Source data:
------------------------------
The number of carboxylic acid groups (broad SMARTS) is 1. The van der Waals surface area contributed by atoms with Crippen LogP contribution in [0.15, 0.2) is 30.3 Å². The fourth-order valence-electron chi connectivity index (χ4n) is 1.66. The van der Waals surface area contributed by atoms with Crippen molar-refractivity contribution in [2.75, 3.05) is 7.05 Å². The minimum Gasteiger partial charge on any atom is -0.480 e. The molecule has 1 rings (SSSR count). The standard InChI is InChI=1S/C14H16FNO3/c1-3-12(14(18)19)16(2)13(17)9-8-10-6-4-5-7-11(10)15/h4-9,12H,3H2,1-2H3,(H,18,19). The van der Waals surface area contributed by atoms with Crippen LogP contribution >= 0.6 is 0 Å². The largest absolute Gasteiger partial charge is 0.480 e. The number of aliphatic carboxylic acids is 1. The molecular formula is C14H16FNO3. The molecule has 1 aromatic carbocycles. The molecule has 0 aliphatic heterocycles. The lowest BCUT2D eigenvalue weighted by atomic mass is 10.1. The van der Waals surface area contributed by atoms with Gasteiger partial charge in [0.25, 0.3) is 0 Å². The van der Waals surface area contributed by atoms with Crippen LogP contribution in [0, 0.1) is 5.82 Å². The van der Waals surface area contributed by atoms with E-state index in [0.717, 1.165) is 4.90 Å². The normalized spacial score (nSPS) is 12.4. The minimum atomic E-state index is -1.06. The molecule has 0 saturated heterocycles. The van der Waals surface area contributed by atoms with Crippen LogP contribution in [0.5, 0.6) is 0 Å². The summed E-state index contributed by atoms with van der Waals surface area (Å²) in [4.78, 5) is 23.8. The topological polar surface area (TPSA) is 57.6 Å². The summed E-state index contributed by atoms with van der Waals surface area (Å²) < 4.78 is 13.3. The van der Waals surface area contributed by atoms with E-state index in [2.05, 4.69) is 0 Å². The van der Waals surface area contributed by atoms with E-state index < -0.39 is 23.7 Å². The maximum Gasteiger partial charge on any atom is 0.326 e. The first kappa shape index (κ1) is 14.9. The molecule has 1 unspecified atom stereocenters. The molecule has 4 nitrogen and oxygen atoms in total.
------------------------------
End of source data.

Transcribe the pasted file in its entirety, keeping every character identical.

The number of carboxylic acid groups (broad SMARTS) is 1. The van der Waals surface area contributed by atoms with Crippen LogP contribution in [0.15, 0.2) is 30.3 Å². The fourth-order valence-electron chi connectivity index (χ4n) is 1.66. The van der Waals surface area contributed by atoms with Crippen molar-refractivity contribution in [2.75, 3.05) is 7.05 Å². The minimum Gasteiger partial charge on any atom is -0.480 e. The molecule has 1 rings (SSSR count). The standard InChI is InChI=1S/C14H16FNO3/c1-3-12(14(18)19)16(2)13(17)9-8-10-6-4-5-7-11(10)15/h4-9,12H,3H2,1-2H3,(H,18,19). The van der Waals surface area contributed by atoms with Crippen LogP contribution >= 0.6 is 0 Å². The largest absolute Gasteiger partial charge is 0.480 e. The number of aliphatic carboxylic acids is 1. The molecular formula is C14H16FNO3. The molecule has 1 aromatic carbocycles. The molecule has 0 aliphatic heterocycles. The lowest BCUT2D eigenvalue weighted by atomic mass is 10.1. The van der Waals surface area contributed by atoms with Gasteiger partial charge in [0.25, 0.3) is 0 Å². The van der Waals surface area contributed by atoms with Crippen LogP contribution in [0, 0.1) is 5.82 Å². The van der Waals surface area contributed by atoms with E-state index in [0.717, 1.165) is 4.90 Å². The normalized spacial score (nSPS) is 12.4. The minimum atomic E-state index is -1.06. The molecule has 0 saturated heterocycles. The van der Waals surface area contributed by atoms with Crippen LogP contribution in [0.5, 0.6) is 0 Å². The summed E-state index contributed by atoms with van der Waals surface area (Å²) in [4.78, 5) is 23.8. The topological polar surface area (TPSA) is 57.6 Å². The summed E-state index contributed by atoms with van der Waals surface area (Å²) < 4.78 is 13.3. The van der Waals surface area contributed by atoms with E-state index in [2.05, 4.69) is 0 Å². The van der Waals surface area contributed by atoms with E-state index < -0.39 is 23.7 Å². The maximum Gasteiger partial charge on any atom is 0.326 e. The first kappa shape index (κ1) is 14.9. The molecule has 1 unspecified atom stereocenters. The molecule has 4 nitrogen and oxygen atoms in total.